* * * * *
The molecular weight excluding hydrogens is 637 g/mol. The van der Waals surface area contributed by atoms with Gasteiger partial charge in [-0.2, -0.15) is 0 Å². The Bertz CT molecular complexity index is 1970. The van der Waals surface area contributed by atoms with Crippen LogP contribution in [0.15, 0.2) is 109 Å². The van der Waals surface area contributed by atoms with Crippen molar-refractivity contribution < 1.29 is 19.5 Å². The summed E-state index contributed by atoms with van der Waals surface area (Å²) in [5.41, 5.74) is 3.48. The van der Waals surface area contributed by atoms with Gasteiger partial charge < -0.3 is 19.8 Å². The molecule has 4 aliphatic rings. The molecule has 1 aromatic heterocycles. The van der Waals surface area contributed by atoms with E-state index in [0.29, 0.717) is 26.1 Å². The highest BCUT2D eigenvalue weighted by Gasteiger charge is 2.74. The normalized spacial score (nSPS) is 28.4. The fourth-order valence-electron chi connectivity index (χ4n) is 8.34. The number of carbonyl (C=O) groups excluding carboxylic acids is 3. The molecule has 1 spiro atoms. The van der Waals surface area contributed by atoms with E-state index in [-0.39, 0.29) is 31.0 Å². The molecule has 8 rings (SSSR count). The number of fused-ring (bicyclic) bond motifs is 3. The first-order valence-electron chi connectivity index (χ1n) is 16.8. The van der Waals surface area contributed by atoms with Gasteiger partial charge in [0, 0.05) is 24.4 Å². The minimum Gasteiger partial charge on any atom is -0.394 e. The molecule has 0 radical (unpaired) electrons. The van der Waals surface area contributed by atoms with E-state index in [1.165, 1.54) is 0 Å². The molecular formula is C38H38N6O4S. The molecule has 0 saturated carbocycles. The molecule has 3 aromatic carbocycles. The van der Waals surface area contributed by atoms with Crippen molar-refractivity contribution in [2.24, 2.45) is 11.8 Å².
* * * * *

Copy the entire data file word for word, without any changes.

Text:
The molecular weight excluding hydrogens is 637 g/mol. The van der Waals surface area contributed by atoms with Gasteiger partial charge in [-0.2, -0.15) is 0 Å². The Bertz CT molecular complexity index is 1970. The van der Waals surface area contributed by atoms with Crippen LogP contribution in [0.15, 0.2) is 109 Å². The van der Waals surface area contributed by atoms with Crippen molar-refractivity contribution < 1.29 is 19.5 Å². The summed E-state index contributed by atoms with van der Waals surface area (Å²) in [5.41, 5.74) is 3.48. The van der Waals surface area contributed by atoms with Gasteiger partial charge < -0.3 is 19.8 Å². The molecule has 4 aliphatic rings. The molecule has 1 aromatic heterocycles. The van der Waals surface area contributed by atoms with E-state index in [0.29, 0.717) is 26.1 Å². The highest BCUT2D eigenvalue weighted by Gasteiger charge is 2.74. The normalized spacial score (nSPS) is 28.4. The fourth-order valence-electron chi connectivity index (χ4n) is 8.34. The number of carbonyl (C=O) groups excluding carboxylic acids is 3. The molecule has 1 spiro atoms. The van der Waals surface area contributed by atoms with E-state index in [-0.39, 0.29) is 31.0 Å². The molecule has 8 rings (SSSR count). The number of fused-ring (bicyclic) bond motifs is 3. The first-order valence-electron chi connectivity index (χ1n) is 16.8. The van der Waals surface area contributed by atoms with Gasteiger partial charge in [0, 0.05) is 24.4 Å². The minimum Gasteiger partial charge on any atom is -0.394 e. The molecule has 0 radical (unpaired) electrons. The van der Waals surface area contributed by atoms with E-state index in [1.165, 1.54) is 0 Å². The molecular formula is C38H38N6O4S. The molecule has 0 saturated carbocycles. The molecule has 3 aromatic carbocycles. The van der Waals surface area contributed by atoms with Crippen molar-refractivity contribution in [2.24, 2.45) is 11.8 Å².